Driving a Mazda vehicle comes with a prescription for fun. This is one company that has chosen to make sure the driving experience is one of pure engagement and enjoyment from behind the wheel. The challenge for Mazda isn’t in creating a more engaged experience of driving, but in finding a way to make the transitions we make smoother and they are using some interesting technology to do just that. While other car companies seek to create the right blend of autonomous technology to eventually take the wheel out of our hands, Mazda is making it a better experience with the wheel firmly in our grasp.
The challenge they have taken on is to find a way to alter adjustments we make from behind the wheel. Typically when we drive we are always adjusting the vehicle. You may not notice yourself doing this most of the time, but the subtle inputs of different acceleration levels or braking along with steering changes are part of driving. While you may not notice them when you drive because you’re the one creating these inputs, your passengers, especially in the rear seat, feel them.
When we drive there are three steps to every action. First is the input that we give the vehicle which is the steering, braking or accelerating that’s done. The second step is the reaction the vehicle has to the input, which in most vehicles is not immediate or perfect. Because the reaction of the vehicle is less than perfect the third step is the adjustment that’s made to ensure the vehicle will drive where we want it to. These different steps and the need for corrections have made it so we are less confident in our driving on surfaces that aren’t perfect and we feel less of a connection to the vehicle.
In order to assist a car with the jarring effect some of these feedback inputs can cause Mazda has come up with a technology called G-Vectoring Control. This is a software that will give you a better sense of what the first input caused the car to do which can lead to smaller adjustments and eventually help a driver become more in tune with exactly what their vehicle will do and how it will perform overall. In order to make this work what newer Mazda vehicles will be able to do is reduce the engine torque slightly in order to shift the weight to the front wheels and allow for more grip in a turn. Once the adjustment has been made the engine torque is brought back up to its normal number and the weight is shifted back toward the rear of the vehicle to give more stability through the turn.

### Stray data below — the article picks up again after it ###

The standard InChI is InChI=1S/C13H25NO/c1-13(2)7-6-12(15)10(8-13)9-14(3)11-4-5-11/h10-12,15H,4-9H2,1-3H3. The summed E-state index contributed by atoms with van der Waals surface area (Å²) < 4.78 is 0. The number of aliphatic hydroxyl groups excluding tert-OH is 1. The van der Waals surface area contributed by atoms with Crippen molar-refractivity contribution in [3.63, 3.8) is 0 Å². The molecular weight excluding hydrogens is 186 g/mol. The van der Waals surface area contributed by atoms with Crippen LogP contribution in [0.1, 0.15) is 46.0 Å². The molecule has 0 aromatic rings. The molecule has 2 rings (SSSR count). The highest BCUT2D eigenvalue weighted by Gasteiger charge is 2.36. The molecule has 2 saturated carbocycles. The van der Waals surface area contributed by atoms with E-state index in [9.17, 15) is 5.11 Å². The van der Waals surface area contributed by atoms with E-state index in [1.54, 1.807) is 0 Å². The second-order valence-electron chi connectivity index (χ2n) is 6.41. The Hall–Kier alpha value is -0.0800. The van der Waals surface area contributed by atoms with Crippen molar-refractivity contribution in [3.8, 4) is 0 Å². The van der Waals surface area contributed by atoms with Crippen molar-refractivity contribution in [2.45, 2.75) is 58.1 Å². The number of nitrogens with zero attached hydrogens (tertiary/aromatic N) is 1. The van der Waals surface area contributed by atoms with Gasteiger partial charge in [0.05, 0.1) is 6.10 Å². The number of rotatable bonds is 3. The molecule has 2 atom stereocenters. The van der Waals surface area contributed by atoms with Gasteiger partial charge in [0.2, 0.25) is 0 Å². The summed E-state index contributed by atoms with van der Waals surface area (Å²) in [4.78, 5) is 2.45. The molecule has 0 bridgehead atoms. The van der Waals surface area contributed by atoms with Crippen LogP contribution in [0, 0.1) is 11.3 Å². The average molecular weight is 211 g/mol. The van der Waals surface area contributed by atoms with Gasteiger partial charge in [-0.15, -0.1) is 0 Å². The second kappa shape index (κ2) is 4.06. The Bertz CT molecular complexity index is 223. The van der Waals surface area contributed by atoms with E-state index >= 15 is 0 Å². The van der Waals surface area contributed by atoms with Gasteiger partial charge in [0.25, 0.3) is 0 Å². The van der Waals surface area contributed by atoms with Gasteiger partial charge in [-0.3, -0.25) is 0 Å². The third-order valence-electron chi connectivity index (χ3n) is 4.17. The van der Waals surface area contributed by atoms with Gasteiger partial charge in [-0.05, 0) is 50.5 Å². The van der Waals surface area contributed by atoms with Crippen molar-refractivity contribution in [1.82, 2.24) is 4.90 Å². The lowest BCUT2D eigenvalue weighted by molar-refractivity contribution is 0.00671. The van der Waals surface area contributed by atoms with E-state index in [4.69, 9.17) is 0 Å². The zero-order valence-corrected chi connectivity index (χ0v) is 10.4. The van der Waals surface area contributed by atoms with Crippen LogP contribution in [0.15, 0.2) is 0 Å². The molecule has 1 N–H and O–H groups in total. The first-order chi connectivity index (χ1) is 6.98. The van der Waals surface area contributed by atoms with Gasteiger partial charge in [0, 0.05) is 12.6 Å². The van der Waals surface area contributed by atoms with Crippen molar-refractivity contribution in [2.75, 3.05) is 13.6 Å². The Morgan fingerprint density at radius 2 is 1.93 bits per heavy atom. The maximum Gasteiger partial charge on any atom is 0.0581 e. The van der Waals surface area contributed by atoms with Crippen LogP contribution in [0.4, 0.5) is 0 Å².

This new technology isn’t expected to jar you or cause you to feel overconfident in the car, but it does change things in a subtle manner. The torque that’s reduced is only a small amount, up to 15 lb.-ft. which isn’t even a noticeable amount to most people. This system is different than the brake vectoring used on some other vehicles, those are easily noticeable and less natural in their transition from the beginning of a turn to the end of it.
Not only will Mazda use torque reduction to help add control, they are using the engine to improve the handing of their vehicles as well. This is the focus of this torque reduction system and is much easier and less noticeable than traditional braking. The time to reduce the torque is less than a quarter of a second and is more predicable because the power is simply reduced in the engine rather than the brakes being applied.
When will we see this new G-Vectoring Control system? the new Mazda 6 for 2017 will be the first of the lineup to have this software installed. This should make for a much more enjoyable ride in every seat of the Mazda 6 and give you a car that you really want to drive on any road. With this system you will be a more confident driver and more in tune with how your car responds to the inputs you present to it.